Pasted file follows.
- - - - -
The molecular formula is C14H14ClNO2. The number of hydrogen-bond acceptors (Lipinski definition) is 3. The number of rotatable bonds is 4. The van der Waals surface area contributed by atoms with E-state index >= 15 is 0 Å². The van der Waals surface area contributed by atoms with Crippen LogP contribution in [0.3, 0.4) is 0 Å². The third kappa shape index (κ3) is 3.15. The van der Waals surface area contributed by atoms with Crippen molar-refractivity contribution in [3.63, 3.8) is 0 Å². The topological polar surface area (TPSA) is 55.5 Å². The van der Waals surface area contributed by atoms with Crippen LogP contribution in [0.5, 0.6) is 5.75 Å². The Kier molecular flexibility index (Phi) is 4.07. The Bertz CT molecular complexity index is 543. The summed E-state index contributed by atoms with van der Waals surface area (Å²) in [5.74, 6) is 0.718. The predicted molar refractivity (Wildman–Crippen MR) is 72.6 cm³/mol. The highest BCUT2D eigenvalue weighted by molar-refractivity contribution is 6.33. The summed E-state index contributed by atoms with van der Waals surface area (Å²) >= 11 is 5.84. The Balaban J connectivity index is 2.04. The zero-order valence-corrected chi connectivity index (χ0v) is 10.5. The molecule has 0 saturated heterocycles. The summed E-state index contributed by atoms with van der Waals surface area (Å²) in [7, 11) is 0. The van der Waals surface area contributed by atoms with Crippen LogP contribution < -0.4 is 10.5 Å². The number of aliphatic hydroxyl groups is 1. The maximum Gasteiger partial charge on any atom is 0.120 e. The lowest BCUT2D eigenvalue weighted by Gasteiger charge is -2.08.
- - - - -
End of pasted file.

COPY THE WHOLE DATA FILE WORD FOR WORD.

The molecular formula is C14H14ClNO2. The number of hydrogen-bond acceptors (Lipinski definition) is 3. The number of rotatable bonds is 4. The van der Waals surface area contributed by atoms with E-state index >= 15 is 0 Å². The van der Waals surface area contributed by atoms with Crippen LogP contribution in [0.3, 0.4) is 0 Å². The third kappa shape index (κ3) is 3.15. The van der Waals surface area contributed by atoms with Crippen molar-refractivity contribution in [3.63, 3.8) is 0 Å². The topological polar surface area (TPSA) is 55.5 Å². The van der Waals surface area contributed by atoms with Crippen LogP contribution in [0.5, 0.6) is 5.75 Å². The Kier molecular flexibility index (Phi) is 4.07. The Bertz CT molecular complexity index is 543. The summed E-state index contributed by atoms with van der Waals surface area (Å²) in [5.74, 6) is 0.718. The predicted molar refractivity (Wildman–Crippen MR) is 72.6 cm³/mol. The highest BCUT2D eigenvalue weighted by molar-refractivity contribution is 6.33. The summed E-state index contributed by atoms with van der Waals surface area (Å²) >= 11 is 5.84. The Balaban J connectivity index is 2.04. The zero-order valence-corrected chi connectivity index (χ0v) is 10.5. The molecule has 0 saturated heterocycles. The summed E-state index contributed by atoms with van der Waals surface area (Å²) in [7, 11) is 0. The van der Waals surface area contributed by atoms with Crippen LogP contribution < -0.4 is 10.5 Å². The number of aliphatic hydroxyl groups is 1. The maximum Gasteiger partial charge on any atom is 0.120 e. The lowest BCUT2D eigenvalue weighted by Gasteiger charge is -2.08.